Passage: Pp. 86-87 in the Penguin edition of A Christmas Carol
JOHN LEECH (1817-64), the English caricaturist, was a Londoner of Irish descent, son of a coffee-house proprietor. Educated at Charterhouse with W. M. Thackeray, Leech enjoyed a life-long friendship with that novelist (near whom he lies buried at Kensal Green, London), but is more commonly associated with Charles Dickens. Leech early abandoned the study of medicine for art and publishing, beginning with Etchings and Sketchinqs by A. Pen, Esq. (1835) when he was just 18. From 1841 he contributed hundreds of sketches of middle-class life and political cartoons to such periodicals as Punch, the Illustrated London News, and Once a Week.
Plate 5 [Click on image for larger picture]: Most noteworthy in the collaborative relationship between Dickens and Leech are the latter's eight plates (four of which were hand-coloured) for A Christmas Carol (published by Chapman and Hall, London, on 17 December 1843). Particularly interesting is Leech's illustration "The Ghost of Christmas Present" (Penguin ed., p. 88), complementing the text (p. 86-7).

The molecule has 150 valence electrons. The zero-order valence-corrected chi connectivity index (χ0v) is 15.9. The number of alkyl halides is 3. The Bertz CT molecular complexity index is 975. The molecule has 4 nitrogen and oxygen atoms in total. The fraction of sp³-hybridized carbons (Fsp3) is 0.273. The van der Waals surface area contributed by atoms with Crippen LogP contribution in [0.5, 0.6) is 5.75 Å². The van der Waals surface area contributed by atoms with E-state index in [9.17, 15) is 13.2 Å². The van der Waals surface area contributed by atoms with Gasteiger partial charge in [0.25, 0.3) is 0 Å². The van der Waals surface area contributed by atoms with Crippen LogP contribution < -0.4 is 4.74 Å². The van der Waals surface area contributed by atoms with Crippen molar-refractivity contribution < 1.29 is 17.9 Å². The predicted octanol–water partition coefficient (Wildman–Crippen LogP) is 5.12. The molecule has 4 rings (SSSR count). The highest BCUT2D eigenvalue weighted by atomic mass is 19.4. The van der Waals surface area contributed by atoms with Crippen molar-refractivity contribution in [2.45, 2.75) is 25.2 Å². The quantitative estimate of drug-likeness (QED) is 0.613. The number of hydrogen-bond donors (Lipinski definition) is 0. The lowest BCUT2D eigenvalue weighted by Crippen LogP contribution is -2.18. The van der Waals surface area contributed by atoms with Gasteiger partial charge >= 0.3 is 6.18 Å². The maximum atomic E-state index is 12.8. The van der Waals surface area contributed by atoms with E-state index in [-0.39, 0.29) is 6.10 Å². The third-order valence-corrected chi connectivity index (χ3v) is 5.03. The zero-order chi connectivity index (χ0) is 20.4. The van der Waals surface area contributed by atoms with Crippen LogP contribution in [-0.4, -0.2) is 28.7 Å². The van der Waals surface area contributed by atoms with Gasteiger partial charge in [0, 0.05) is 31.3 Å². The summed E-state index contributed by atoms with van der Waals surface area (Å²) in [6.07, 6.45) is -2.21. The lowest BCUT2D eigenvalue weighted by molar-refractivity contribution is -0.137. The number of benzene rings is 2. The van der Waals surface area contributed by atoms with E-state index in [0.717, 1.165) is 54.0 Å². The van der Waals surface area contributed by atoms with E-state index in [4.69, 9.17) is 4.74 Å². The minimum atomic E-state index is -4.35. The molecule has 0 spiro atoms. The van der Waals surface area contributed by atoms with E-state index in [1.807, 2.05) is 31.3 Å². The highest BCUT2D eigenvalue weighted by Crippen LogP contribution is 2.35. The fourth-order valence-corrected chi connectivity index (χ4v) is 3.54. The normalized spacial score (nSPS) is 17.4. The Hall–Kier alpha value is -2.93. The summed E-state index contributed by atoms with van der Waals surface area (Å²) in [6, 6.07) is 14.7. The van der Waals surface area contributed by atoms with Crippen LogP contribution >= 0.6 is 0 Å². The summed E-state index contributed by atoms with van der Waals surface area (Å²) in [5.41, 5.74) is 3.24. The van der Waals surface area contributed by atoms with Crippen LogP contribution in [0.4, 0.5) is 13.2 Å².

Questions for Discussion
1. What is the precise moment in the text that Leech has chosen to depict?
2. What clues in the illustration enabled you to determine the precise passage realized?
3. Illustrated fiction had existed since Smollett's Sir Launcelot Greaves (1760-2), so that nineteenth-century-readers were highly adept at 'reading' pictures accompanying a printed text. Given the placement of this etching relative to the passage illustrated, how would the reader of 1843 have mediated picture and text? What would be his or her reaction on turning the page and encountering the plate?
4. What evidence do text and plate offer to support Philip Collins's contention that here "Dickens is making up his Christmas mythology as he goes"?
5. What qualities of Leech as given in the biographical note above do you detect in this plate?
Last modified May 21, 2003